Data recovery

While the subject of data recovery can fill a separate article, you should be aware there are methods to recover data that go well beyond commonly available recovery software. This software may be effective on data that has not been overwritten with other data and on drives that have not suffered physical damage. Beyond that circumstance, you should be aware that there are companies that specialize in repairing hardware damage such as replacing new heads, drive electronics, servos, etc. For more complex repairs a few companies specialize in forensic recovery of information. These are the same companies used by the government to gather information from drives so they can prosecute bad guys. They are expensive and not 100 percent likely to be successful, but if you really need to get the data, it may be worth the expense.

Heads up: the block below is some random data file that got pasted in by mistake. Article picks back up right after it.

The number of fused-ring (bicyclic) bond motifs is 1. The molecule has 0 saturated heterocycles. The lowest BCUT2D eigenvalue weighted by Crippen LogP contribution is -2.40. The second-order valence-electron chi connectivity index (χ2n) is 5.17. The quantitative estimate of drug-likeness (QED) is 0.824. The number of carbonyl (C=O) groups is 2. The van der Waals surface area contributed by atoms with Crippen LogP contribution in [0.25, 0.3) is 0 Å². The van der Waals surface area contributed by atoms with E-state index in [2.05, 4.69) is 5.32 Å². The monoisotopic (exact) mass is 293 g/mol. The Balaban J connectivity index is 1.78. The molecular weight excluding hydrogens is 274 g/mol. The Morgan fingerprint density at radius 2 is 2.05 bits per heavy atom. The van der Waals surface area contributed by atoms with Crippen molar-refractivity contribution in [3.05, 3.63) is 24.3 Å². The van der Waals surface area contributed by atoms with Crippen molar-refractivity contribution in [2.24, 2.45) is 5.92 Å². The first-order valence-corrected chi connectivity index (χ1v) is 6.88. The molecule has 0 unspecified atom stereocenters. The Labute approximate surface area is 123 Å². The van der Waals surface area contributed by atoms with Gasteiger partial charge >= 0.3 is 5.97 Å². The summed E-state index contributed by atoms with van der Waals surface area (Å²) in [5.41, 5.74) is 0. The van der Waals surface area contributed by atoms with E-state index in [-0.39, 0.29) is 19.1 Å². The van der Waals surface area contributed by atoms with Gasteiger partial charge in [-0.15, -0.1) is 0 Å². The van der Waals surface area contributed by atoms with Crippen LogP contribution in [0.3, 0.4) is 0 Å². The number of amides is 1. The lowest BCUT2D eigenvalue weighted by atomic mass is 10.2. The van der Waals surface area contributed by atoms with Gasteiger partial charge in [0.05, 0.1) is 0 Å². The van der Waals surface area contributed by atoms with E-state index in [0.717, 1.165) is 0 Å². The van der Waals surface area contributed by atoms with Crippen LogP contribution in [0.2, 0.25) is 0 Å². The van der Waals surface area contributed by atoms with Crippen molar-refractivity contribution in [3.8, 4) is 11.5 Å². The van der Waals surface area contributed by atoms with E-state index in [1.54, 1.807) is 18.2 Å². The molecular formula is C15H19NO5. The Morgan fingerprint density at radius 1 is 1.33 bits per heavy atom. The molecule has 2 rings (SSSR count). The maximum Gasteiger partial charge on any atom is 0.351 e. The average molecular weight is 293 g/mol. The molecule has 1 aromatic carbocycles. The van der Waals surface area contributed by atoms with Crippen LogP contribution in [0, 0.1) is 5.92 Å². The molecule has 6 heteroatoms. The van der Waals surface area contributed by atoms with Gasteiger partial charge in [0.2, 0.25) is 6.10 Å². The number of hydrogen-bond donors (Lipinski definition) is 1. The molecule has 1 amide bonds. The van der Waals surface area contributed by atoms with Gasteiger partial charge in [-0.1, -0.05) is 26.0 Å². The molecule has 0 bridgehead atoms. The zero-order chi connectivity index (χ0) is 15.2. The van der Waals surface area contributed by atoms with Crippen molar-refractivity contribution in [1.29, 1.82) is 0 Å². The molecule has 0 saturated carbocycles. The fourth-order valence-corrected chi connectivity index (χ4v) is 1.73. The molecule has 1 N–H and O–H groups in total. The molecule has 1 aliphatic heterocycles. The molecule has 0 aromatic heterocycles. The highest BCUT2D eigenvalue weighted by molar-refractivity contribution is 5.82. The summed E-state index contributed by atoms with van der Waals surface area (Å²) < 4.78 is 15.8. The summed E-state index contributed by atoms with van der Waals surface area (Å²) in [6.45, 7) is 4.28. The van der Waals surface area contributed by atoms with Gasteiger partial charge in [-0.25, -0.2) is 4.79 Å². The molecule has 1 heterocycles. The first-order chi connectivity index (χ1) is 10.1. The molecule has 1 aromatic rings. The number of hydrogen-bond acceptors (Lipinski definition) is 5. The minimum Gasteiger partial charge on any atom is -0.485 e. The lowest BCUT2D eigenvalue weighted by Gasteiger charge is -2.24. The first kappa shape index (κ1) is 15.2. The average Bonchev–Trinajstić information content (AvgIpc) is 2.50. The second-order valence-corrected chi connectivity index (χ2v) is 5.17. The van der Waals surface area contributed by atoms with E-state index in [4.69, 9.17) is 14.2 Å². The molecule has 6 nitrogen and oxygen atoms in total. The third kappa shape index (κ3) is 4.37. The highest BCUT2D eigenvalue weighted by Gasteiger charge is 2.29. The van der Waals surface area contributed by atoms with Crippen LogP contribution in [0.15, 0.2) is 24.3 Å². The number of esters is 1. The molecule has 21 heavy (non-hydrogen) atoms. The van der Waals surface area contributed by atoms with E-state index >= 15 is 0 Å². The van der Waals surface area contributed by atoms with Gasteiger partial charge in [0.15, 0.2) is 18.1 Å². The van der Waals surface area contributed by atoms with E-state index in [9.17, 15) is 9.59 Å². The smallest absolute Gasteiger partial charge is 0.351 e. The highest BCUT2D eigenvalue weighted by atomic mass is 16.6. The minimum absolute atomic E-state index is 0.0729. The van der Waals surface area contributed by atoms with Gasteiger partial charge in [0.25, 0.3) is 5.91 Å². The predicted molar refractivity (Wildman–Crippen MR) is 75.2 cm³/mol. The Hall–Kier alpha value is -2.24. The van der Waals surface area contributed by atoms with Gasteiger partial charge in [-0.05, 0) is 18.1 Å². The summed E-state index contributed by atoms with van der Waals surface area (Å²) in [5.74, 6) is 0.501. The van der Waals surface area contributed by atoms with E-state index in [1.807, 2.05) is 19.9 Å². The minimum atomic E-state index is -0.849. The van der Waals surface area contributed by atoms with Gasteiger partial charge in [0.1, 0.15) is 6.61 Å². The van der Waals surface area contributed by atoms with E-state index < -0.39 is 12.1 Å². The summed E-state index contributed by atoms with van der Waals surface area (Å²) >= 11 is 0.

One final note, make sure your drives are formatted as NTFS or XFS, as opposed to the traditional Fat 32 format. These formats utilize a concept called journaling, which create restore points over time. You may be able to roll-back these drives to a point before the crash occurred, thus only losing data from the current day back to the restore point.

The bottom line here is to make sure you have a good backup system and make sure there is a process in place to ensure the backups are timely and the integrity of the backup data is routinely checked.

McNamara is president of Applied Wireless, Cape Coral, FL.